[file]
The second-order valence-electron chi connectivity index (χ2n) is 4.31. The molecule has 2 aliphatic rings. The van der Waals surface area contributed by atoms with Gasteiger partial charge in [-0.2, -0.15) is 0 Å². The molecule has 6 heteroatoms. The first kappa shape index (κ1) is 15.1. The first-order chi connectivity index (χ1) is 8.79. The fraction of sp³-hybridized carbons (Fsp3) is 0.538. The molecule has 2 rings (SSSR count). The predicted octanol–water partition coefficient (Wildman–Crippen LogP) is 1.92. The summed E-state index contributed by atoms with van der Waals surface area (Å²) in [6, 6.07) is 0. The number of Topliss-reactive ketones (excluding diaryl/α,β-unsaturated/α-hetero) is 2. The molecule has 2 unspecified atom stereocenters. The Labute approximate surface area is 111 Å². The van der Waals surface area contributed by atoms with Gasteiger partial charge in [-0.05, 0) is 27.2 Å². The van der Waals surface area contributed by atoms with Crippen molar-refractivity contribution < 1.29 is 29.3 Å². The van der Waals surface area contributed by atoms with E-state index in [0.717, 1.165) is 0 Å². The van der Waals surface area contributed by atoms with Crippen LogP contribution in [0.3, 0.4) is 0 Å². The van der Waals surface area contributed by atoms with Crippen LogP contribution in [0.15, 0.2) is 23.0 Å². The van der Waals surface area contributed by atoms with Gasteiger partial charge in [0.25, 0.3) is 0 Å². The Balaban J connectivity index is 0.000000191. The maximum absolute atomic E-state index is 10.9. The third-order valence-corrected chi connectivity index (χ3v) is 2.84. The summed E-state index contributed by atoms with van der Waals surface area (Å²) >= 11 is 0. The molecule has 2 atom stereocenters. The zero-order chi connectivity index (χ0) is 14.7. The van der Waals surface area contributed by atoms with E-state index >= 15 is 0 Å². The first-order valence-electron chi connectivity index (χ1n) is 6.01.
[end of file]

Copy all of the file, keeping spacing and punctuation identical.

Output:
The second-order valence-electron chi connectivity index (χ2n) is 4.31. The molecule has 2 aliphatic rings. The van der Waals surface area contributed by atoms with Gasteiger partial charge in [-0.2, -0.15) is 0 Å². The molecule has 6 heteroatoms. The first kappa shape index (κ1) is 15.1. The first-order chi connectivity index (χ1) is 8.79. The fraction of sp³-hybridized carbons (Fsp3) is 0.538. The molecule has 2 rings (SSSR count). The predicted octanol–water partition coefficient (Wildman–Crippen LogP) is 1.92. The summed E-state index contributed by atoms with van der Waals surface area (Å²) in [6, 6.07) is 0. The number of Topliss-reactive ketones (excluding diaryl/α,β-unsaturated/α-hetero) is 2. The molecule has 2 unspecified atom stereocenters. The Labute approximate surface area is 111 Å². The van der Waals surface area contributed by atoms with Gasteiger partial charge in [-0.05, 0) is 27.2 Å². The van der Waals surface area contributed by atoms with Crippen molar-refractivity contribution < 1.29 is 29.3 Å². The van der Waals surface area contributed by atoms with E-state index in [0.717, 1.165) is 0 Å². The van der Waals surface area contributed by atoms with Crippen LogP contribution in [0.3, 0.4) is 0 Å². The van der Waals surface area contributed by atoms with Crippen LogP contribution in [0.15, 0.2) is 23.0 Å². The van der Waals surface area contributed by atoms with Gasteiger partial charge in [0.25, 0.3) is 0 Å². The Balaban J connectivity index is 0.000000191. The maximum absolute atomic E-state index is 10.9. The third-order valence-corrected chi connectivity index (χ3v) is 2.84. The summed E-state index contributed by atoms with van der Waals surface area (Å²) >= 11 is 0. The molecule has 2 atom stereocenters. The zero-order chi connectivity index (χ0) is 14.7. The van der Waals surface area contributed by atoms with E-state index >= 15 is 0 Å². The first-order valence-electron chi connectivity index (χ1n) is 6.01.